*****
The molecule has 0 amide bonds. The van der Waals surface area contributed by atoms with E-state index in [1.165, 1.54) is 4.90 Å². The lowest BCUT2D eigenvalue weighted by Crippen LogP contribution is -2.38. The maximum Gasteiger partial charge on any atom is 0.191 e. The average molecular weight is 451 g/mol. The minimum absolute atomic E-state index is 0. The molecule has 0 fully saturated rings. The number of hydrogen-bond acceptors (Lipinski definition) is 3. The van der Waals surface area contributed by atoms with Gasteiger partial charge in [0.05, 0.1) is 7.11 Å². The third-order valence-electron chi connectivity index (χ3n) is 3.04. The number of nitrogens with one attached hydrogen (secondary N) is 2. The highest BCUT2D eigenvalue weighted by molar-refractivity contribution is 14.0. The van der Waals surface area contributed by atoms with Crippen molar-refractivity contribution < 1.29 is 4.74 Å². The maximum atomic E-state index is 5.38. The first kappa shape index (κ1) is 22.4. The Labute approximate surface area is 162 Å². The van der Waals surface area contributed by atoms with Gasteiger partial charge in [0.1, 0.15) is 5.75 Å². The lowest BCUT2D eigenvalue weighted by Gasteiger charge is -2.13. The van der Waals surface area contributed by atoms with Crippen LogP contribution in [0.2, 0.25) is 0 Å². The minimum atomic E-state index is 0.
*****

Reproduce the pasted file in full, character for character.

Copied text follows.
The molecule has 0 amide bonds. The van der Waals surface area contributed by atoms with E-state index in [1.165, 1.54) is 4.90 Å². The lowest BCUT2D eigenvalue weighted by Crippen LogP contribution is -2.38. The maximum Gasteiger partial charge on any atom is 0.191 e. The average molecular weight is 451 g/mol. The minimum absolute atomic E-state index is 0. The molecule has 0 fully saturated rings. The number of hydrogen-bond acceptors (Lipinski definition) is 3. The van der Waals surface area contributed by atoms with Gasteiger partial charge in [0.05, 0.1) is 7.11 Å². The third-order valence-electron chi connectivity index (χ3n) is 3.04. The number of nitrogens with one attached hydrogen (secondary N) is 2. The highest BCUT2D eigenvalue weighted by molar-refractivity contribution is 14.0. The van der Waals surface area contributed by atoms with Crippen molar-refractivity contribution < 1.29 is 4.74 Å². The maximum atomic E-state index is 5.38. The first kappa shape index (κ1) is 22.4. The Labute approximate surface area is 162 Å². The van der Waals surface area contributed by atoms with Gasteiger partial charge in [0.1, 0.15) is 5.75 Å². The lowest BCUT2D eigenvalue weighted by Gasteiger charge is -2.13. The van der Waals surface area contributed by atoms with Crippen LogP contribution in [0.2, 0.25) is 0 Å². The minimum atomic E-state index is 0.